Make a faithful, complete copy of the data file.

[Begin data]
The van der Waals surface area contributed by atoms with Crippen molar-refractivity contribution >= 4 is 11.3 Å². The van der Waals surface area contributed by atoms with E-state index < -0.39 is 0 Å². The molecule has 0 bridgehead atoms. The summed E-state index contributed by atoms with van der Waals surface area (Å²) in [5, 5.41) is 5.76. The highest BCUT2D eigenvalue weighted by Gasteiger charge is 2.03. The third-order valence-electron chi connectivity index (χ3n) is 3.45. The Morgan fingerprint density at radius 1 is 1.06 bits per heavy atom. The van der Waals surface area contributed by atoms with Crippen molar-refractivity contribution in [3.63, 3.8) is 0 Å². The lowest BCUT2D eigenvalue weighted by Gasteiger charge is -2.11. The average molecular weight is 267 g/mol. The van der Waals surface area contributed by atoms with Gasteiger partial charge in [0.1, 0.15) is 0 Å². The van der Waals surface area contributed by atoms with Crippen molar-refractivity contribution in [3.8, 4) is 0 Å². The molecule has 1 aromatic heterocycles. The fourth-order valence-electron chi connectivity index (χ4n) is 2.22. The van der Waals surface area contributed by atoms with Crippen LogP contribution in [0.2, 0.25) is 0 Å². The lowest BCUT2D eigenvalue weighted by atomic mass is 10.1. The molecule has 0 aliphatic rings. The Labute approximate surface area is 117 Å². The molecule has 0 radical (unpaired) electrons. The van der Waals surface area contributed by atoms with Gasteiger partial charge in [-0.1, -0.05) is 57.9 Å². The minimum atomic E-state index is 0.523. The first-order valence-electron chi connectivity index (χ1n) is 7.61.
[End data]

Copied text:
The van der Waals surface area contributed by atoms with Crippen molar-refractivity contribution >= 4 is 11.3 Å². The van der Waals surface area contributed by atoms with E-state index < -0.39 is 0 Å². The molecule has 0 bridgehead atoms. The summed E-state index contributed by atoms with van der Waals surface area (Å²) in [5, 5.41) is 5.76. The highest BCUT2D eigenvalue weighted by Gasteiger charge is 2.03. The third-order valence-electron chi connectivity index (χ3n) is 3.45. The Morgan fingerprint density at radius 1 is 1.06 bits per heavy atom. The van der Waals surface area contributed by atoms with Crippen molar-refractivity contribution in [3.63, 3.8) is 0 Å². The lowest BCUT2D eigenvalue weighted by Gasteiger charge is -2.11. The average molecular weight is 267 g/mol. The van der Waals surface area contributed by atoms with Gasteiger partial charge in [0.1, 0.15) is 0 Å². The van der Waals surface area contributed by atoms with Crippen molar-refractivity contribution in [3.8, 4) is 0 Å². The molecule has 1 aromatic heterocycles. The fourth-order valence-electron chi connectivity index (χ4n) is 2.22. The van der Waals surface area contributed by atoms with Crippen LogP contribution in [0.2, 0.25) is 0 Å². The lowest BCUT2D eigenvalue weighted by atomic mass is 10.1. The molecule has 0 aliphatic rings. The Labute approximate surface area is 117 Å². The molecule has 0 radical (unpaired) electrons. The van der Waals surface area contributed by atoms with Gasteiger partial charge in [-0.1, -0.05) is 57.9 Å². The minimum atomic E-state index is 0.523. The first-order valence-electron chi connectivity index (χ1n) is 7.61.